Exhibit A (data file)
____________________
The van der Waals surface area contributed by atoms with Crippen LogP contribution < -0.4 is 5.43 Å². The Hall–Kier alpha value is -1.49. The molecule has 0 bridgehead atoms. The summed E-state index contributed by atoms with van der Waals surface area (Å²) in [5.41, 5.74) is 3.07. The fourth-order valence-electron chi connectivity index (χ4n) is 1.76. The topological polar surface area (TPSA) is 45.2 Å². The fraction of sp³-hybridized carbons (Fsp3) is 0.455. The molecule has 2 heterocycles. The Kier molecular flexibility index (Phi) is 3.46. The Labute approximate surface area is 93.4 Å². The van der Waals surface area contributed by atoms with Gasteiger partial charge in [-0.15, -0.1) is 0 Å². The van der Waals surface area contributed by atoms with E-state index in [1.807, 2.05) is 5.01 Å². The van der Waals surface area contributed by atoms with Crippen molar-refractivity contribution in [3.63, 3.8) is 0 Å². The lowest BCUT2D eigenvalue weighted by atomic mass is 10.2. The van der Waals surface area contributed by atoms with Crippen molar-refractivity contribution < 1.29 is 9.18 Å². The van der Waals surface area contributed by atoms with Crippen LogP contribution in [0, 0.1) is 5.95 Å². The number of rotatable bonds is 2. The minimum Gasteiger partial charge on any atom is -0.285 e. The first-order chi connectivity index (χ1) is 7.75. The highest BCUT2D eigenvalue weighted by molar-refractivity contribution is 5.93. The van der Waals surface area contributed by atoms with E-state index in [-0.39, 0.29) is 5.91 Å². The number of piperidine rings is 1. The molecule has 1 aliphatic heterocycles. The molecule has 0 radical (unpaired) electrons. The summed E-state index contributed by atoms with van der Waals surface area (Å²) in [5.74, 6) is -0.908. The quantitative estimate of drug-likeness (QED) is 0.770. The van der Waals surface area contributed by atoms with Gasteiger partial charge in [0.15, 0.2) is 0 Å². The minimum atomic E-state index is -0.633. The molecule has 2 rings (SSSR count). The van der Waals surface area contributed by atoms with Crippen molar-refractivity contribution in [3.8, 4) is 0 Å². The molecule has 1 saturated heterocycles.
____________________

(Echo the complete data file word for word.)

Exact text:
The van der Waals surface area contributed by atoms with Crippen LogP contribution < -0.4 is 5.43 Å². The Hall–Kier alpha value is -1.49. The molecule has 0 bridgehead atoms. The summed E-state index contributed by atoms with van der Waals surface area (Å²) in [5.41, 5.74) is 3.07. The fourth-order valence-electron chi connectivity index (χ4n) is 1.76. The topological polar surface area (TPSA) is 45.2 Å². The fraction of sp³-hybridized carbons (Fsp3) is 0.455. The molecule has 2 heterocycles. The Kier molecular flexibility index (Phi) is 3.46. The Labute approximate surface area is 93.4 Å². The van der Waals surface area contributed by atoms with Gasteiger partial charge in [-0.15, -0.1) is 0 Å². The van der Waals surface area contributed by atoms with E-state index in [1.807, 2.05) is 5.01 Å². The van der Waals surface area contributed by atoms with Crippen molar-refractivity contribution in [3.63, 3.8) is 0 Å². The lowest BCUT2D eigenvalue weighted by atomic mass is 10.2. The van der Waals surface area contributed by atoms with Crippen molar-refractivity contribution < 1.29 is 9.18 Å². The van der Waals surface area contributed by atoms with Crippen LogP contribution in [0, 0.1) is 5.95 Å². The number of rotatable bonds is 2. The minimum Gasteiger partial charge on any atom is -0.285 e. The first-order chi connectivity index (χ1) is 7.75. The highest BCUT2D eigenvalue weighted by molar-refractivity contribution is 5.93. The van der Waals surface area contributed by atoms with E-state index in [-0.39, 0.29) is 5.91 Å². The number of piperidine rings is 1. The molecule has 1 aliphatic heterocycles. The molecule has 0 radical (unpaired) electrons. The summed E-state index contributed by atoms with van der Waals surface area (Å²) in [5.74, 6) is -0.908. The quantitative estimate of drug-likeness (QED) is 0.770. The van der Waals surface area contributed by atoms with Gasteiger partial charge in [0.15, 0.2) is 0 Å². The minimum atomic E-state index is -0.633. The molecule has 2 rings (SSSR count). The van der Waals surface area contributed by atoms with Crippen molar-refractivity contribution in [3.8, 4) is 0 Å². The molecule has 1 saturated heterocycles.